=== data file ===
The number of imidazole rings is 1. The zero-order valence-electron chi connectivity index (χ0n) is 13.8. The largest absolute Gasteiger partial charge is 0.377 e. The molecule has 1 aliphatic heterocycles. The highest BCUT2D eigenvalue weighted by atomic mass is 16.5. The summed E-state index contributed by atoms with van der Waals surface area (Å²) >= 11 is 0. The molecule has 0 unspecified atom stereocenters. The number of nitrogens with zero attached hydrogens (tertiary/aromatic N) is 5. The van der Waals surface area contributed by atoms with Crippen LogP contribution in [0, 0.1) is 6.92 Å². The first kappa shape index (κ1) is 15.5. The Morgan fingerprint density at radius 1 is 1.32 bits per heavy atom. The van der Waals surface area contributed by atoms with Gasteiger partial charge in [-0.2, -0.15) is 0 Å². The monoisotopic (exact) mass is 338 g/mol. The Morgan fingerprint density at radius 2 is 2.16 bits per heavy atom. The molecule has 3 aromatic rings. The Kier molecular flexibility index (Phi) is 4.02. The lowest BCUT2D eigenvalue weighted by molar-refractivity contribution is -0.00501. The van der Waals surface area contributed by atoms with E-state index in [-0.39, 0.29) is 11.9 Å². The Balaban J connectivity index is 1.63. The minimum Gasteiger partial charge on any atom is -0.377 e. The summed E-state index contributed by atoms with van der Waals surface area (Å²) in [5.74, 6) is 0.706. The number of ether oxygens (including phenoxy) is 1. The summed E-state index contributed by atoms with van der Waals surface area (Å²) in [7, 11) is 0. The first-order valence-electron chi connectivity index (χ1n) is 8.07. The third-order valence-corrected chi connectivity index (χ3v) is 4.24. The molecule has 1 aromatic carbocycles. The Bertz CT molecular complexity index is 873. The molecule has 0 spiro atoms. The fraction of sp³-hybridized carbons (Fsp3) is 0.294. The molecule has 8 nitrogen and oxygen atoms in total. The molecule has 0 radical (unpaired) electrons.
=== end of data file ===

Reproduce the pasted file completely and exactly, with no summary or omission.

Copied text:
The number of imidazole rings is 1. The zero-order valence-electron chi connectivity index (χ0n) is 13.8. The largest absolute Gasteiger partial charge is 0.377 e. The molecule has 1 aliphatic heterocycles. The highest BCUT2D eigenvalue weighted by atomic mass is 16.5. The summed E-state index contributed by atoms with van der Waals surface area (Å²) >= 11 is 0. The molecule has 0 unspecified atom stereocenters. The number of nitrogens with zero attached hydrogens (tertiary/aromatic N) is 5. The van der Waals surface area contributed by atoms with Crippen LogP contribution in [0, 0.1) is 6.92 Å². The first kappa shape index (κ1) is 15.5. The Morgan fingerprint density at radius 1 is 1.32 bits per heavy atom. The van der Waals surface area contributed by atoms with Gasteiger partial charge in [-0.2, -0.15) is 0 Å². The monoisotopic (exact) mass is 338 g/mol. The Morgan fingerprint density at radius 2 is 2.16 bits per heavy atom. The molecule has 3 aromatic rings. The Kier molecular flexibility index (Phi) is 4.02. The lowest BCUT2D eigenvalue weighted by molar-refractivity contribution is -0.00501. The van der Waals surface area contributed by atoms with E-state index in [-0.39, 0.29) is 11.9 Å². The Balaban J connectivity index is 1.63. The minimum Gasteiger partial charge on any atom is -0.377 e. The summed E-state index contributed by atoms with van der Waals surface area (Å²) in [5.74, 6) is 0.706. The number of ether oxygens (including phenoxy) is 1. The summed E-state index contributed by atoms with van der Waals surface area (Å²) in [7, 11) is 0. The first-order valence-electron chi connectivity index (χ1n) is 8.07. The third-order valence-corrected chi connectivity index (χ3v) is 4.24. The molecule has 1 aromatic carbocycles. The Bertz CT molecular complexity index is 873. The molecule has 0 spiro atoms. The fraction of sp³-hybridized carbons (Fsp3) is 0.294. The molecule has 8 nitrogen and oxygen atoms in total. The molecule has 0 radical (unpaired) electrons.